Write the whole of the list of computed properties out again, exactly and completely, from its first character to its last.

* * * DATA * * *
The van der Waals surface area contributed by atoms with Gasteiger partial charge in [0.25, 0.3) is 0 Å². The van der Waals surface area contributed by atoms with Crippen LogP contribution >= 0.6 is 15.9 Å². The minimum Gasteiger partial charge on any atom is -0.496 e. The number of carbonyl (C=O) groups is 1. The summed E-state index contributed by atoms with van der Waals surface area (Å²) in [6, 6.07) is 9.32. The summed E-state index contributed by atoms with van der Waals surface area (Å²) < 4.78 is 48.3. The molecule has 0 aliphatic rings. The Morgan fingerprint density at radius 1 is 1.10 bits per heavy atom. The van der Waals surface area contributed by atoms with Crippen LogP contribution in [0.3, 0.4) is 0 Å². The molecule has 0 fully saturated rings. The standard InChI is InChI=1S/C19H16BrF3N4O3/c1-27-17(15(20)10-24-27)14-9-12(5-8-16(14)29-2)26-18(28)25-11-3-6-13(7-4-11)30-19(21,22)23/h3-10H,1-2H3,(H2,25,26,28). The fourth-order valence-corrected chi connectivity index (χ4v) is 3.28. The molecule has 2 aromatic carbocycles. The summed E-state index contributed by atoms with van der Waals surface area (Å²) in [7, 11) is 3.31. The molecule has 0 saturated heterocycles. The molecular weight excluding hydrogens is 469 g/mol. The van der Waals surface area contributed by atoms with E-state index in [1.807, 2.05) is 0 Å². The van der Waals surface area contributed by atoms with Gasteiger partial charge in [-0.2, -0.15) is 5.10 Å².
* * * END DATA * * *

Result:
The van der Waals surface area contributed by atoms with Gasteiger partial charge in [0.25, 0.3) is 0 Å². The van der Waals surface area contributed by atoms with Crippen LogP contribution >= 0.6 is 15.9 Å². The minimum Gasteiger partial charge on any atom is -0.496 e. The number of carbonyl (C=O) groups is 1. The summed E-state index contributed by atoms with van der Waals surface area (Å²) in [6, 6.07) is 9.32. The summed E-state index contributed by atoms with van der Waals surface area (Å²) < 4.78 is 48.3. The molecule has 0 aliphatic rings. The Morgan fingerprint density at radius 1 is 1.10 bits per heavy atom. The van der Waals surface area contributed by atoms with Crippen LogP contribution in [0.3, 0.4) is 0 Å². The molecule has 0 fully saturated rings. The standard InChI is InChI=1S/C19H16BrF3N4O3/c1-27-17(15(20)10-24-27)14-9-12(5-8-16(14)29-2)26-18(28)25-11-3-6-13(7-4-11)30-19(21,22)23/h3-10H,1-2H3,(H2,25,26,28). The fourth-order valence-corrected chi connectivity index (χ4v) is 3.28. The molecule has 2 aromatic carbocycles. The summed E-state index contributed by atoms with van der Waals surface area (Å²) in [7, 11) is 3.31. The molecule has 0 saturated heterocycles. The molecular weight excluding hydrogens is 469 g/mol. The van der Waals surface area contributed by atoms with E-state index in [1.807, 2.05) is 0 Å². The van der Waals surface area contributed by atoms with Gasteiger partial charge in [-0.2, -0.15) is 5.10 Å².